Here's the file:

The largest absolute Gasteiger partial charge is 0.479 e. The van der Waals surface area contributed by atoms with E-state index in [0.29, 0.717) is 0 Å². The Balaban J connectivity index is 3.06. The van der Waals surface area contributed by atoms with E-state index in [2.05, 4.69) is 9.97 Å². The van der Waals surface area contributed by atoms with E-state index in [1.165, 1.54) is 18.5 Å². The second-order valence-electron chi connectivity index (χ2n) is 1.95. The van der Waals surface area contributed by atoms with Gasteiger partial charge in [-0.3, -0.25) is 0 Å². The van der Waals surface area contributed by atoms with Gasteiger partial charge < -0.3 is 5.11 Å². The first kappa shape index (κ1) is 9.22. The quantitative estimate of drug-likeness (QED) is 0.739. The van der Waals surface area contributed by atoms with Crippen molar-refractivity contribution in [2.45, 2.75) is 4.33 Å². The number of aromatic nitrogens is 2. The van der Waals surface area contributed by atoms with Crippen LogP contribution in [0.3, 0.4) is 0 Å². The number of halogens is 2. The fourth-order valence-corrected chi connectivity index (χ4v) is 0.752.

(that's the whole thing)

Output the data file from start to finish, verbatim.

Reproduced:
The largest absolute Gasteiger partial charge is 0.479 e. The van der Waals surface area contributed by atoms with E-state index in [0.29, 0.717) is 0 Å². The Balaban J connectivity index is 3.06. The van der Waals surface area contributed by atoms with E-state index in [2.05, 4.69) is 9.97 Å². The van der Waals surface area contributed by atoms with E-state index in [1.165, 1.54) is 18.5 Å². The second-order valence-electron chi connectivity index (χ2n) is 1.95. The van der Waals surface area contributed by atoms with Gasteiger partial charge in [-0.3, -0.25) is 0 Å². The van der Waals surface area contributed by atoms with Gasteiger partial charge < -0.3 is 5.11 Å². The first kappa shape index (κ1) is 9.22. The quantitative estimate of drug-likeness (QED) is 0.739. The van der Waals surface area contributed by atoms with Crippen molar-refractivity contribution in [2.45, 2.75) is 4.33 Å². The number of aromatic nitrogens is 2. The van der Waals surface area contributed by atoms with Crippen LogP contribution in [0.3, 0.4) is 0 Å². The number of halogens is 2. The fourth-order valence-corrected chi connectivity index (χ4v) is 0.752.